The symbolic linking of the two continents, important in the life of Lily Garafulić was very emotional, with the Klapa Kantaduri band singing Vratit ću se svome Braču (I’ll Come Back to My Brač), because that’s exactly what it was like that evening. The memories of a great artist that never forgot her roots were revived.

The Split branch office of the Croatian Heritage Foundation, the Municipality of Nerežišća and the Island of Brač Culture Centre organised a memorial dedicated to Chilean sculptor of Croatian extraction Lily Garafulić to mark the 100th anniversary of her birth. The event was staged at the Nerežišća Gallery on May the 14th.
The gathered were welcomed by Jasna Damjanović, director of the Island of Brač Culture Centre, and by the mayor of Nerežišća Lovro Kuščević. Also on hand to speak of the life and work of Lily Garafulić was Branka Bezić Filipović, head of the Split branch office of the Croatian Heritage Foundation, followed by the screening of a documentary film about the artist.
The highlight of the evening was a Skype call to the Museum of Contemporary Art in Santiago de Chile to speak to Lily’s niece Gloria Garafulic Grabois and her family and with Renee Ivin, minister counsellor at the Croatian embassy in Santiago, who coordinated the call.
On hand for the call on Brač were, along with those already cited, those present bearing the surname Garafulić and Brač-based artists; sculptors Lovro and Pero Jakšić, painter Dina Jakšić, and husband and wife sculptors Janez and Sandra Nejašmić Pirnat. The symbolic linking of the two continents, important in the life of Lily Garafulić was very emotional, with the Klapa Kantaduri band singing Vratit ću se svome Braču (I’ll Come Back to My Brač), because that’s exactly what it was like that evening. The memories of a great artist that never forgot her roots were revived.
With this programme Nerežišća has joined cities around the world that are this May celebrating Lily Garafulić. Exhibitions of her work have been opened at the Museum of Contemporary Art in Santiago de Chile and the Universidad de Talca. The Chilean foreign ministry has organised an exhibition in Washington and Gloria Garafulić one in New York. Pedro Marinov, the Croatian honorary consul in Antofagasta has submitted a request to the city’s mayor to have a street named after Lily Garafulić.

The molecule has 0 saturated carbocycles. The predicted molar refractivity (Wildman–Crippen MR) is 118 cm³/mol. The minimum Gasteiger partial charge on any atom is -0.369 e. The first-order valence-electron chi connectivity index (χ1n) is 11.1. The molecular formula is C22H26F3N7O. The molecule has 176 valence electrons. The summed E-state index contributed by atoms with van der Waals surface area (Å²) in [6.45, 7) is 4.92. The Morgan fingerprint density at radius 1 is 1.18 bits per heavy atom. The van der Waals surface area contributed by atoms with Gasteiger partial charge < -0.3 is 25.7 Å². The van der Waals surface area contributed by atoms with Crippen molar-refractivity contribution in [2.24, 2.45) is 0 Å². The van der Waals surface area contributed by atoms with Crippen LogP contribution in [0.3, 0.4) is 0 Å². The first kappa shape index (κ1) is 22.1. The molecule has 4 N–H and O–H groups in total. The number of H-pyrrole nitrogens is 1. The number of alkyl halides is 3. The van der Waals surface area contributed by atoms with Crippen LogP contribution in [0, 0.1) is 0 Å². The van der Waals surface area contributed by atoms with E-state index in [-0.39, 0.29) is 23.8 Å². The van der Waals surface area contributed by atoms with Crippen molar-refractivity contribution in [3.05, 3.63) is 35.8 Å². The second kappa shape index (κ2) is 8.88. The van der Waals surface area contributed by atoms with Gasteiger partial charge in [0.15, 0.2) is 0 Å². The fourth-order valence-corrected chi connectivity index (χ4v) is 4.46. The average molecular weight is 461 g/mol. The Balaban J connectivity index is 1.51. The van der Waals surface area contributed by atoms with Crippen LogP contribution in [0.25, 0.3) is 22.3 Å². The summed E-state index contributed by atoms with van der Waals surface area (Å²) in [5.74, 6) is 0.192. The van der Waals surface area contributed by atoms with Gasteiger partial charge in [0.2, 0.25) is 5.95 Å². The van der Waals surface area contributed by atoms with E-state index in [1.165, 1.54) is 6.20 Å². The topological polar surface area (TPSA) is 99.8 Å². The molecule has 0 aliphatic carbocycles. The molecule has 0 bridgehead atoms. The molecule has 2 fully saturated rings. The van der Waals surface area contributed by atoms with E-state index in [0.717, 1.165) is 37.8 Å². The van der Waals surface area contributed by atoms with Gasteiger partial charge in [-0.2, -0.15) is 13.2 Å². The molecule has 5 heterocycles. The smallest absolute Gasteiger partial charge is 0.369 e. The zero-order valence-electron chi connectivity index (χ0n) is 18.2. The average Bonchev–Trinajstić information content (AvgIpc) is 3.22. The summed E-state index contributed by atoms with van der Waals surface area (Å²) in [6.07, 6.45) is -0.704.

Lily’s parents Petar Garafulić and Margarita Janković, both from Nerežišća, arrived in Chile at the dawn of the 20th century. They settled in Antofagasta and had four children, of which Lily was the youngest.
Lily began her education in her native town at the Colegio Yugoslavo. She continued her secondary education at the gymnasium in Santiago before moving on to study sculpting at the Universidad de Chile under professor Lorenzo Dominguez. Her family was not exactly delighted with her decision; all the more so as few students at the time chose to study sculpting. Even at the academy most chose painting or graphic arts. Her Brač genes, however, tipped the scales and she went on to become a sculptor, an artist, although she herself observed that the life of the artist is one of sacrifice and that it is not always a happy one, bereft of many of things most people take for granted. She loved art, and along with art – to travel.
Ahead of the World War II she spent two years in Paris to study, where she worked with Romanian sculptor Constantin Brancusi, who, as a creator of abstract sculpting paved the way towards surrealism and minimalism.
Several years later she continued her education in New York on a Guggenheim Fellowship. Following the war she studied mosaic techniques in Italy’s Ravenna.
She came to Croatia for the first time in 1957 while travelling to Greece and Egypt after an art congress in Venice, visiting Split and Dubrovnik on her way.
During the 1960s she toured South America studying native Indian art, Machu Picchu and the sculptures on Easter Island. She then created an Aku spirits series in wood and stone. She nurtured the idea for a year until finding an old piece of wood at a construction site, which she shaped into a sculpture. Over the next few years she breathed new life into discarded wood, cleaned of termites.
Lily Garafulić exhibited her work at some two hundred exhibitions, and it is estimated that she produced some 300 sculptures in her 80 years of work. Among the best known are the large works installed in the cupola of the Gothic-Byzantine basilica of Nuestra senora de Lourdes in Santiago de Chile.
Her brother, Andres Garafulić, an architect working on the basilica, needed a sculptor and entrusted the commission to his sister. She accepted it, saying it was a great risk that became a great success. Even Life magazine dedicated an article and Lily was referred to as the pride of Chile, noting that she had been a recipient of a Guggenheim Fellowship.
In 1995 Lily Garafulić received the Premio Nacional de Artes Plásticas award. She served as the director of the Chilean National Museum of Fine Arts and taught at the Universidad de Chile, becoming a professor emerita upon her retirement. She was a great intellectual, strict towards her students, just as she was towards herself. Her workshop produced sculpting greats such as Sergio Badilla Castillo and Raul Valdivieso.
Lily Garafulić passed away in Santiago in her 98th year. The news, published in The Santiago Times, noted her Croatian descent and her great influence on Chilean culture and sculpting.
Her wish to exhibit her work in Croatia never came to fruition. Her Portrait of a Woman in stone from 1949 was exhibited at the Branislav Dešković Gallery in Bol on the island of Brač. The 286-kilogram sculpture was sent by the artist as a gift in 1989.
Lily Garafulić will be remembered from her work, borne out of an exceptional talent and that set the path of her life. In her own words: “I gave sculpting everything. My life, that’s love.”

Text by: Branka Bezić-Filipović